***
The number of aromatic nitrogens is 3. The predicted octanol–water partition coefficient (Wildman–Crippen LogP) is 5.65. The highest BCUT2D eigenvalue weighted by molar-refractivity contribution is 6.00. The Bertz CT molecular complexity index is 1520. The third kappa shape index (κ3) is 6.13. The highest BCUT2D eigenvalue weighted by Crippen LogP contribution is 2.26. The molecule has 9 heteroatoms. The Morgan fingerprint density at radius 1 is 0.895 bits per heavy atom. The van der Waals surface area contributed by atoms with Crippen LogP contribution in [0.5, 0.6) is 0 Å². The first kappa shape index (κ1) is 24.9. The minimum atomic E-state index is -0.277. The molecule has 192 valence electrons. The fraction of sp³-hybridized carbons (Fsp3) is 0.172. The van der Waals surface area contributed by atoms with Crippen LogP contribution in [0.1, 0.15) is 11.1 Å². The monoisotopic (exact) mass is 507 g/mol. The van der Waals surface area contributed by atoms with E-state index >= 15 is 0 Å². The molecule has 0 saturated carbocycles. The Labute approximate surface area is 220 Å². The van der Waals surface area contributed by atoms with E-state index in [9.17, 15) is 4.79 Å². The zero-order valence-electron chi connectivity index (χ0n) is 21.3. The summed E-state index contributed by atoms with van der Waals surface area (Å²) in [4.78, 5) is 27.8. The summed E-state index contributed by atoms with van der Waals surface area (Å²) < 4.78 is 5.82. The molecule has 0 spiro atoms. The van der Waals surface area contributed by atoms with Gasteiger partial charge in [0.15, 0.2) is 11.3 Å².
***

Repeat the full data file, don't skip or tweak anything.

The number of aromatic nitrogens is 3. The predicted octanol–water partition coefficient (Wildman–Crippen LogP) is 5.65. The highest BCUT2D eigenvalue weighted by molar-refractivity contribution is 6.00. The Bertz CT molecular complexity index is 1520. The third kappa shape index (κ3) is 6.13. The highest BCUT2D eigenvalue weighted by Crippen LogP contribution is 2.26. The molecule has 9 heteroatoms. The Morgan fingerprint density at radius 1 is 0.895 bits per heavy atom. The van der Waals surface area contributed by atoms with Crippen LogP contribution in [0.5, 0.6) is 0 Å². The first kappa shape index (κ1) is 24.9. The minimum atomic E-state index is -0.277. The molecule has 192 valence electrons. The fraction of sp³-hybridized carbons (Fsp3) is 0.172. The van der Waals surface area contributed by atoms with Crippen LogP contribution in [0.1, 0.15) is 11.1 Å². The monoisotopic (exact) mass is 507 g/mol. The van der Waals surface area contributed by atoms with E-state index >= 15 is 0 Å². The molecule has 0 saturated carbocycles. The Labute approximate surface area is 220 Å². The van der Waals surface area contributed by atoms with E-state index in [9.17, 15) is 4.79 Å². The zero-order valence-electron chi connectivity index (χ0n) is 21.3. The summed E-state index contributed by atoms with van der Waals surface area (Å²) in [4.78, 5) is 27.8. The summed E-state index contributed by atoms with van der Waals surface area (Å²) < 4.78 is 5.82. The molecule has 0 spiro atoms. The van der Waals surface area contributed by atoms with Gasteiger partial charge in [0.15, 0.2) is 11.3 Å².